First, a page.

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Letters to the Editor  http://www.ThePortlandAlliance.org/letters

A Letter from Joe


 

Letter to editor, Friday, September 4, 2015 @ 2:00 PM

I would like an opportunity to share with you my experience with the ILWU. Many perceive the longshoreman wage system as, "funded by the many (rank and file) for the benefit of the few (Union officials and favors they cultivate). There exists an interwoven and incestuous business relationship between the Pacific Maritime Association, the so-called "progressive" ILWU and other elements of the geopolitical "system." As a graduate of the Jesuit University of San Francisco (USF), I was conned and manipulated when my ILWU registration was denied. Perhaps I lacked (at the time) the political savvy to challenge decisions which were rendered.

I have, as a whistleblower, been blacklisted and falsely arrested in San Francisco for attempting to reveal the circumstances and details of my registration. I have been harassed for a long period of time.  I have corroborating evidence, paperwork relative to my being registered as a longshoreman under the ILWU-PMA "permissive rule"-Coast Labor Relations Committee(CLRC) Item 21-63 Item 2J for sons, and now of course daughters, of deceased longshoreman. Almost twenty years after my Father's death, and after years of being repeatedly denied registration with the union, the union wrote me to inform me that my registration was UNTIMELY, according to the above rule.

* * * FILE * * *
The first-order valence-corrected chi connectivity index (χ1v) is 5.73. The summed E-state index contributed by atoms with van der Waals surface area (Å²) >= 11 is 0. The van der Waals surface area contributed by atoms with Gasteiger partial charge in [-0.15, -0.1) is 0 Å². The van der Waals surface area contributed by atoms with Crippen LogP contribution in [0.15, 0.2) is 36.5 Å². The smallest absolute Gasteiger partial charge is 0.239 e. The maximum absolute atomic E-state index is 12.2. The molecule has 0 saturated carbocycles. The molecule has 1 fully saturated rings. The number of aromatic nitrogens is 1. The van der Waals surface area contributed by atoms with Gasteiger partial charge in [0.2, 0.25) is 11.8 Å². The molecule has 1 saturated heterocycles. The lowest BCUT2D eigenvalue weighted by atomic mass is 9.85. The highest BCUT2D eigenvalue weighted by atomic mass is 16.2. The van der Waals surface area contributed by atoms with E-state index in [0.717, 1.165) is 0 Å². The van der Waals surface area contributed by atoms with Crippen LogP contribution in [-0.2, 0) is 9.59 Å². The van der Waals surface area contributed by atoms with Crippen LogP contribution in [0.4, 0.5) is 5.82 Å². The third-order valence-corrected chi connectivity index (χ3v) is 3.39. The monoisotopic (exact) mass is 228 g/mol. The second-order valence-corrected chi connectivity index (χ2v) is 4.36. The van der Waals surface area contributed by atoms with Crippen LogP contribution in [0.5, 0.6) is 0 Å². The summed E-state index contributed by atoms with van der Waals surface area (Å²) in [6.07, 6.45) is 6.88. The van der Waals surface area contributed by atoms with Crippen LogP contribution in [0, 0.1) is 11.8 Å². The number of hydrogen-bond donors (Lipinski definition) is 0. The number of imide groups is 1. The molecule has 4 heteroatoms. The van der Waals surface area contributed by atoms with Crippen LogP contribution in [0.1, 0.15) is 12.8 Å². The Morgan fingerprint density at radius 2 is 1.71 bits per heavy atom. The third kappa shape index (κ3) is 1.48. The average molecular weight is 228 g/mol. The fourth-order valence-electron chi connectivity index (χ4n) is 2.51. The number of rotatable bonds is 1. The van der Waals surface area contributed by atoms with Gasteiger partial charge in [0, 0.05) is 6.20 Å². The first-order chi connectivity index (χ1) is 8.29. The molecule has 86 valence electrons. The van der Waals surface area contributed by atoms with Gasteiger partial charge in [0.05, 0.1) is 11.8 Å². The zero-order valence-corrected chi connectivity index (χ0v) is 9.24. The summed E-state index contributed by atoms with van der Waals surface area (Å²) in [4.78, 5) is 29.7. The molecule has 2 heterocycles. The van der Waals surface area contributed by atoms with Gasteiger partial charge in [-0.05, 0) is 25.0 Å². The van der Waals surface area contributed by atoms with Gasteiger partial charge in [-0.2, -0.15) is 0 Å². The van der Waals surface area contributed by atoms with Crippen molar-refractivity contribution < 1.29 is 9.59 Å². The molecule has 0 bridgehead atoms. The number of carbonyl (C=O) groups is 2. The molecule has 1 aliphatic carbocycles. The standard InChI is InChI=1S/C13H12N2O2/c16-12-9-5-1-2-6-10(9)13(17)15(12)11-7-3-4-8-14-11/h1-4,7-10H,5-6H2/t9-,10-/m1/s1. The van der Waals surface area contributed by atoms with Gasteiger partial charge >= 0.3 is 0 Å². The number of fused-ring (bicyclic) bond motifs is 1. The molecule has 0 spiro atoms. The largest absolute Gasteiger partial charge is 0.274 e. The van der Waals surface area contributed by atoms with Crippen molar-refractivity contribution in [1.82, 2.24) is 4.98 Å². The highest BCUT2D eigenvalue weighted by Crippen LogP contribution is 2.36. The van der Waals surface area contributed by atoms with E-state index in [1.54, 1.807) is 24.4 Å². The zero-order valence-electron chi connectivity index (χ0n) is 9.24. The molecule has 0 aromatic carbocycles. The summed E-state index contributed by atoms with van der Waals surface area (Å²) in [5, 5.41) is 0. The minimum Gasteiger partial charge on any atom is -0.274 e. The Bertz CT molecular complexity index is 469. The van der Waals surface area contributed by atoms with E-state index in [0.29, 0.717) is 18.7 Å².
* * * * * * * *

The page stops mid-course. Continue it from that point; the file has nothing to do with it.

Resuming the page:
I feel this is a clear case of double-jeopardy.  My Father passed away in 1968, and his plug number in  Local 10 was 4075. I was not registered under the "permissive rule until 1986. To my knowledge, this is an UNPRECEDENTED situation and few or none will speak or comment on this potential source of political embarrassment. There remains much, “between-the-lines,” concerning the socio/political purpose of such a late and untimely denial of registration with the ILWU.